Pictured on the cover of the November 1979 issue of Chess Life are three of the top American players of the mid-1970s through mid-1980s: Ruth Haring, Rachel Crotto, and 2010 U.S. Chess Hall of Fame inductee, Diane Savereide.

“A Surprise Contender” Article in The Washington Post, 1981

Baraka Shabazz was the first African-American woman to compete in the U.S. Women’s Chess Championship, soon to be followed by Collette McGruder. Shabazz’s talent earned her financial support from Eartha Kitt and coaching from International Master Jeremy Silman and National Master Kenneth Clayton.

Susan Polgar’s Trophy from the 1996 Jaen, Spain, Women’s World Chess Championship, 1996

Later trailblazers who overturned gender stereotypes in chess included the Polgar sisters—Susan, Sofia, and Judit. The eldest, Susan, was the first woman to earn the title of grandmaster. She earned this trophy for her victory in the 1996 Women’s World Chess Championship.

Winners of the 1990 Fond du Lac, Wisconsin, World Youth Championship, 1990

In one of the early victories of her chess career, Judit (pictured second from the left) became the first girl to win the open section of the World Youth Chess Festival in 1990. Judit attained the grandmaster title at age 15 years and four months, beating the record previously set by Bobby Fischer in 1958.

Irina Krush vs. Ivona Jezierska at the 1998 Denver, Colorado, U.S. Women’s Championship, November 8, 1998

In 1998, 14-year-old Irina Krush made American chess history when she became the youngest person to win the U.S. Women’s Chess Championship. Krush has distinguished herself as one of the country’s best female players, tying Mona May Karff’s seven wins in the U.S. Women’s Chess Championship.

Alexandra Kosteniuk’s Medal from the 2008 Nalchik, Russia, Women’s World Chess Championship, 2008

In the final round of the 2008 Women’s World Chess Championship, Alexandra Kosteniuk triumphed over 14-year-old Hou Yifan to win the title.

In her interview with the WCHOF for this exhibition, Kosteniuk said, “I think the challenges in order to attract girls and women into chess are similar to the challenges that other “non-female” professions have. There are not so many girls (compared to the number of boys) who wish to connect their life with physics or mathematics, going into space, or playing soccer. The answers to this issue are mostly in our social environment and in the way nature created men and women. In order to overcome these obstacles in chess, we have to create more girls-friendly clubs and programs and support girls on their way to reach new chess heights.”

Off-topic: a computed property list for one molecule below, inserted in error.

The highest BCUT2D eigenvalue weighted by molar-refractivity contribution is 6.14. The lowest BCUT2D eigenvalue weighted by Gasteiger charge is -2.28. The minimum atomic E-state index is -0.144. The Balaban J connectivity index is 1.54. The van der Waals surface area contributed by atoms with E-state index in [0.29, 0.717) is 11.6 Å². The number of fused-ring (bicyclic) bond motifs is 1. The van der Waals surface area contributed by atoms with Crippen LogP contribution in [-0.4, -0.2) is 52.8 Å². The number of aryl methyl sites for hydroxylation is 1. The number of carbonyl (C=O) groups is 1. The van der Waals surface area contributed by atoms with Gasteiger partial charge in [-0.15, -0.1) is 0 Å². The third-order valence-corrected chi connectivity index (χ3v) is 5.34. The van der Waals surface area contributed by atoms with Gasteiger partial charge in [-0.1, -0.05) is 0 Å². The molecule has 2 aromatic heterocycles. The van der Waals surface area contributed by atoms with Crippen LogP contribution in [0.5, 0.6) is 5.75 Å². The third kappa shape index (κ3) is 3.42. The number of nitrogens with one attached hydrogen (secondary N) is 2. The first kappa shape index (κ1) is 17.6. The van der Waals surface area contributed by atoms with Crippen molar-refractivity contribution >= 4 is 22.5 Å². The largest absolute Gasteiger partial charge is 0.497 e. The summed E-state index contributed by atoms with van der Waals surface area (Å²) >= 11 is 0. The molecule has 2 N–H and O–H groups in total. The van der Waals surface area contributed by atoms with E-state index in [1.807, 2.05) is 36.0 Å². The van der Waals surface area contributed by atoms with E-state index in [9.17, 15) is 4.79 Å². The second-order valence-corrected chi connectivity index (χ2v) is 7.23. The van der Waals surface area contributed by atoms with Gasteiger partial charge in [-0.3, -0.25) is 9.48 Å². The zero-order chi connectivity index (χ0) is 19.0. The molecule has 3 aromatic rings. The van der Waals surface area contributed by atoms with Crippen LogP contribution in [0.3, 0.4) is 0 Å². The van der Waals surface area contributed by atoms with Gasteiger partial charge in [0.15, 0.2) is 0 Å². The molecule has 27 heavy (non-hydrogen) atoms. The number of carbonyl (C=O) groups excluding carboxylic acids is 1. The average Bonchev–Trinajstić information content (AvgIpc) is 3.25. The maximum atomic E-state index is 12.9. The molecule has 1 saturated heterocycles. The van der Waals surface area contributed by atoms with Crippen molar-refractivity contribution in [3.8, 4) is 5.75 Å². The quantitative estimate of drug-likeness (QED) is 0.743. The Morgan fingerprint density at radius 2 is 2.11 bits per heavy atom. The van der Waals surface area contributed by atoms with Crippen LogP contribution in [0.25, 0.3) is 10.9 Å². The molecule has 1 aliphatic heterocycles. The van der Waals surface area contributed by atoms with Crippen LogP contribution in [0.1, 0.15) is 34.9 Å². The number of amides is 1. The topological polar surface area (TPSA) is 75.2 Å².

Signed Vinyl Chess Board from the 2009 Saint Louis, Missouri, U.S. Women’s Championships, October 3-13, 2009

This signed vinyl chess board commemorates the 2009 U.S. Women’s Championships. Since 2009, the Chess Club and Scholastic Center of Saint Louis (CCSCSL), the sister organization of the World Chess Hall of Fame (WCHOF), has hosted the U.S. Women’s Chess Championships. On May 26, 2014, the United States Senate declared Saint Louis the “National Chess Capital” in recognition of the CCSCSL’s educational efforts as well as its hosting of top-level competitions like the U.S. and U.S. Women’s Chess Championships and the Sinquefield Cup.

Her Turn: Revolutionary Women of Chess is part of an effort by the Saint Louis Chess Campus to attract more girls and women to the game. On October 29, 2015, the World Chess Hall of Fame opened Ladies’ Knight: A Female Perspective on Chess, which explores the game through the imaginations of a group of spectacular contemporary artists including Rachel Whiteread, Yoko Ono, and Barbara Kruger. These artists used the lens of chess to examine a variety of issues—from questions of justice to standards of beauty. Soon after the opening of this exhibition, the Chess Club and Scholastic Center revamped its beginner chess classes aimed at women.

Curated by Emily Allred, Assistant Curator, World Chess Hall of Fame